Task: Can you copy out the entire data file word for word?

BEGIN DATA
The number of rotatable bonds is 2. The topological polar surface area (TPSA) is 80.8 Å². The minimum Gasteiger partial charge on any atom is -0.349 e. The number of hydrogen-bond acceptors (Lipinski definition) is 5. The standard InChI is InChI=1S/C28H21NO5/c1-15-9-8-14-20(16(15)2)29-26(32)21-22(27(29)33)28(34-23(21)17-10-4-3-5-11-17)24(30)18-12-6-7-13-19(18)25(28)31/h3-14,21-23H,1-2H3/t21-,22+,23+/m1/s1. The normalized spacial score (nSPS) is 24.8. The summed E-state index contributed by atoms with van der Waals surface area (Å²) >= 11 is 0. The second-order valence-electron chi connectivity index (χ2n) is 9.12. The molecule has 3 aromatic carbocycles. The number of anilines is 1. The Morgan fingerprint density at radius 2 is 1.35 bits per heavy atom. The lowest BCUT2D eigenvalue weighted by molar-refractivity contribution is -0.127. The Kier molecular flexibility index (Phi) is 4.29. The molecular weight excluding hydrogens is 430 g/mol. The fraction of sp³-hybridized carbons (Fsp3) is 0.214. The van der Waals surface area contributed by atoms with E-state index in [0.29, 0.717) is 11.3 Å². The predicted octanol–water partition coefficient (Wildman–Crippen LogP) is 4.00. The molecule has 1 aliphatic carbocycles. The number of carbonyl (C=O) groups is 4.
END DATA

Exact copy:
The number of rotatable bonds is 2. The topological polar surface area (TPSA) is 80.8 Å². The minimum Gasteiger partial charge on any atom is -0.349 e. The number of hydrogen-bond acceptors (Lipinski definition) is 5. The standard InChI is InChI=1S/C28H21NO5/c1-15-9-8-14-20(16(15)2)29-26(32)21-22(27(29)33)28(34-23(21)17-10-4-3-5-11-17)24(30)18-12-6-7-13-19(18)25(28)31/h3-14,21-23H,1-2H3/t21-,22+,23+/m1/s1. The normalized spacial score (nSPS) is 24.8. The summed E-state index contributed by atoms with van der Waals surface area (Å²) >= 11 is 0. The second-order valence-electron chi connectivity index (χ2n) is 9.12. The molecule has 3 aromatic carbocycles. The number of anilines is 1. The Morgan fingerprint density at radius 2 is 1.35 bits per heavy atom. The lowest BCUT2D eigenvalue weighted by molar-refractivity contribution is -0.127. The Kier molecular flexibility index (Phi) is 4.29. The molecular weight excluding hydrogens is 430 g/mol. The fraction of sp³-hybridized carbons (Fsp3) is 0.214. The van der Waals surface area contributed by atoms with E-state index in [0.29, 0.717) is 11.3 Å². The predicted octanol–water partition coefficient (Wildman–Crippen LogP) is 4.00. The molecule has 1 aliphatic carbocycles. The number of carbonyl (C=O) groups is 4.